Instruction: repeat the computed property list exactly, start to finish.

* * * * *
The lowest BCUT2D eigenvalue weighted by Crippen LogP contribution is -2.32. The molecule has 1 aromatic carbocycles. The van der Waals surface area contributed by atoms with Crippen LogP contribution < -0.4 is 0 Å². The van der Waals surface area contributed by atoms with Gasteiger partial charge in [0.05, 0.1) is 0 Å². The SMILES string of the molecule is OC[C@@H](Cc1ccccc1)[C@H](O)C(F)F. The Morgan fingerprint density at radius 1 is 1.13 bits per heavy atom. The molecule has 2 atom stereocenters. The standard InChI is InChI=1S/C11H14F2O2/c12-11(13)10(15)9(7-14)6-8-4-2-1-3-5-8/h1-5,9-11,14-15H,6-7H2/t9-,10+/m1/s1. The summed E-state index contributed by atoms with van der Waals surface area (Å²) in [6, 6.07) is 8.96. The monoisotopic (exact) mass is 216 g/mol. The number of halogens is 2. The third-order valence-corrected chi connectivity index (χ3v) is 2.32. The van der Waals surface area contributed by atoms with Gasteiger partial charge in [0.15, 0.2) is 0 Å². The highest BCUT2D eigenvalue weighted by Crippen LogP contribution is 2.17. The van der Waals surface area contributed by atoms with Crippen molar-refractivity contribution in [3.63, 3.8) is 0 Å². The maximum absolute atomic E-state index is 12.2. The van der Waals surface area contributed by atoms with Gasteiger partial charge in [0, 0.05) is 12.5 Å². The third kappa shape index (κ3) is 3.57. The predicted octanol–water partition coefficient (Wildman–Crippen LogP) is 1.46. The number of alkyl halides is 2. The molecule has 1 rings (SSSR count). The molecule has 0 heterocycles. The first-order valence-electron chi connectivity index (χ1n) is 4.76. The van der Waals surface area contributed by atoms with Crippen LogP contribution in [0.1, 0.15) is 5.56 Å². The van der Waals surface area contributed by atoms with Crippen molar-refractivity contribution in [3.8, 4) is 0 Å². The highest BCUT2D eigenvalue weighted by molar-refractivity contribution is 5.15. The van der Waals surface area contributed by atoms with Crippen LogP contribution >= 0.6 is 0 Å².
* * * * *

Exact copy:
The lowest BCUT2D eigenvalue weighted by Crippen LogP contribution is -2.32. The molecule has 1 aromatic carbocycles. The van der Waals surface area contributed by atoms with Crippen LogP contribution < -0.4 is 0 Å². The van der Waals surface area contributed by atoms with Gasteiger partial charge in [0.05, 0.1) is 0 Å². The SMILES string of the molecule is OC[C@@H](Cc1ccccc1)[C@H](O)C(F)F. The Morgan fingerprint density at radius 1 is 1.13 bits per heavy atom. The molecule has 2 atom stereocenters. The standard InChI is InChI=1S/C11H14F2O2/c12-11(13)10(15)9(7-14)6-8-4-2-1-3-5-8/h1-5,9-11,14-15H,6-7H2/t9-,10+/m1/s1. The summed E-state index contributed by atoms with van der Waals surface area (Å²) in [6, 6.07) is 8.96. The monoisotopic (exact) mass is 216 g/mol. The number of halogens is 2. The third-order valence-corrected chi connectivity index (χ3v) is 2.32. The van der Waals surface area contributed by atoms with Gasteiger partial charge in [0.15, 0.2) is 0 Å². The highest BCUT2D eigenvalue weighted by Crippen LogP contribution is 2.17. The van der Waals surface area contributed by atoms with Crippen molar-refractivity contribution in [3.63, 3.8) is 0 Å². The maximum absolute atomic E-state index is 12.2. The van der Waals surface area contributed by atoms with Gasteiger partial charge in [0, 0.05) is 12.5 Å². The third kappa shape index (κ3) is 3.57. The predicted octanol–water partition coefficient (Wildman–Crippen LogP) is 1.46. The number of alkyl halides is 2. The molecule has 1 rings (SSSR count). The molecule has 0 heterocycles. The first-order valence-electron chi connectivity index (χ1n) is 4.76. The van der Waals surface area contributed by atoms with Crippen LogP contribution in [0.1, 0.15) is 5.56 Å². The van der Waals surface area contributed by atoms with Crippen molar-refractivity contribution in [3.8, 4) is 0 Å². The highest BCUT2D eigenvalue weighted by molar-refractivity contribution is 5.15. The van der Waals surface area contributed by atoms with Crippen LogP contribution >= 0.6 is 0 Å².